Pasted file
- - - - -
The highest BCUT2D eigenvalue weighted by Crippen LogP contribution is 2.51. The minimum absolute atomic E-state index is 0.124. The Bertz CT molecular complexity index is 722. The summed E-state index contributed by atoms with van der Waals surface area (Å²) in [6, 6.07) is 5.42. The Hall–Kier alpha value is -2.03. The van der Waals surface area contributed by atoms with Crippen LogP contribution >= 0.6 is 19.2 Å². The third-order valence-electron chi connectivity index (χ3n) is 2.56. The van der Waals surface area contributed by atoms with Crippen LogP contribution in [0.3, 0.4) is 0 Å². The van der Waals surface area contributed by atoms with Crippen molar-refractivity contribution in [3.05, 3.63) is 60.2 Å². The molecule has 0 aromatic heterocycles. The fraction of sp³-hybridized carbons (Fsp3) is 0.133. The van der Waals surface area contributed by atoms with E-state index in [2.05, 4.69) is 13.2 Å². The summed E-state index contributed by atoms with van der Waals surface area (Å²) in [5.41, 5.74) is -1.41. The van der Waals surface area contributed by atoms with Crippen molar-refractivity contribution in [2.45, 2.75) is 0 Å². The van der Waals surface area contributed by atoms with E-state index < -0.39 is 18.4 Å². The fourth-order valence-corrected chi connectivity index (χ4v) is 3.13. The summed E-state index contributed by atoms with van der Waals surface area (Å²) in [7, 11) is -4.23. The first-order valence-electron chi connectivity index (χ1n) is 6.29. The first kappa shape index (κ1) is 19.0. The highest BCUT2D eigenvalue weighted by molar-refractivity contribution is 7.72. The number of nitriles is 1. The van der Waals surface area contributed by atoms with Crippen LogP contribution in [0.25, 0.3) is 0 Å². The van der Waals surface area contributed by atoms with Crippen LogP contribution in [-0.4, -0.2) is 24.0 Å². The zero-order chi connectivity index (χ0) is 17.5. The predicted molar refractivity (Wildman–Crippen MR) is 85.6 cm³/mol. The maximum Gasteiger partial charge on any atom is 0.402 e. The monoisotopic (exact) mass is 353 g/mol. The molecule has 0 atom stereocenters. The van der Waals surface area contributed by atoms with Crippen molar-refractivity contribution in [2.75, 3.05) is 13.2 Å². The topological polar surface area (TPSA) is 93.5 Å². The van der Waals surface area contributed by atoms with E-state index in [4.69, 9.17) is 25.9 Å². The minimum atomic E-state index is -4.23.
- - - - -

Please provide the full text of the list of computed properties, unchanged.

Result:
The highest BCUT2D eigenvalue weighted by Crippen LogP contribution is 2.51. The minimum absolute atomic E-state index is 0.124. The Bertz CT molecular complexity index is 722. The summed E-state index contributed by atoms with van der Waals surface area (Å²) in [6, 6.07) is 5.42. The Hall–Kier alpha value is -2.03. The van der Waals surface area contributed by atoms with Crippen LogP contribution >= 0.6 is 19.2 Å². The third-order valence-electron chi connectivity index (χ3n) is 2.56. The van der Waals surface area contributed by atoms with Crippen LogP contribution in [0.3, 0.4) is 0 Å². The van der Waals surface area contributed by atoms with Crippen molar-refractivity contribution in [3.05, 3.63) is 60.2 Å². The molecule has 0 aromatic heterocycles. The fraction of sp³-hybridized carbons (Fsp3) is 0.133. The van der Waals surface area contributed by atoms with E-state index in [2.05, 4.69) is 13.2 Å². The summed E-state index contributed by atoms with van der Waals surface area (Å²) in [5.41, 5.74) is -1.41. The van der Waals surface area contributed by atoms with Crippen molar-refractivity contribution in [2.45, 2.75) is 0 Å². The van der Waals surface area contributed by atoms with E-state index < -0.39 is 18.4 Å². The fourth-order valence-corrected chi connectivity index (χ4v) is 3.13. The summed E-state index contributed by atoms with van der Waals surface area (Å²) in [7, 11) is -4.23. The first-order valence-electron chi connectivity index (χ1n) is 6.29. The first kappa shape index (κ1) is 19.0. The highest BCUT2D eigenvalue weighted by molar-refractivity contribution is 7.72. The number of nitriles is 1. The van der Waals surface area contributed by atoms with Crippen LogP contribution in [0.25, 0.3) is 0 Å². The van der Waals surface area contributed by atoms with Crippen LogP contribution in [-0.4, -0.2) is 24.0 Å². The zero-order chi connectivity index (χ0) is 17.5. The predicted molar refractivity (Wildman–Crippen MR) is 85.6 cm³/mol. The maximum Gasteiger partial charge on any atom is 0.402 e. The monoisotopic (exact) mass is 353 g/mol. The molecule has 0 atom stereocenters. The van der Waals surface area contributed by atoms with Crippen molar-refractivity contribution in [2.75, 3.05) is 13.2 Å². The topological polar surface area (TPSA) is 93.5 Å². The van der Waals surface area contributed by atoms with E-state index in [4.69, 9.17) is 25.9 Å². The minimum atomic E-state index is -4.23.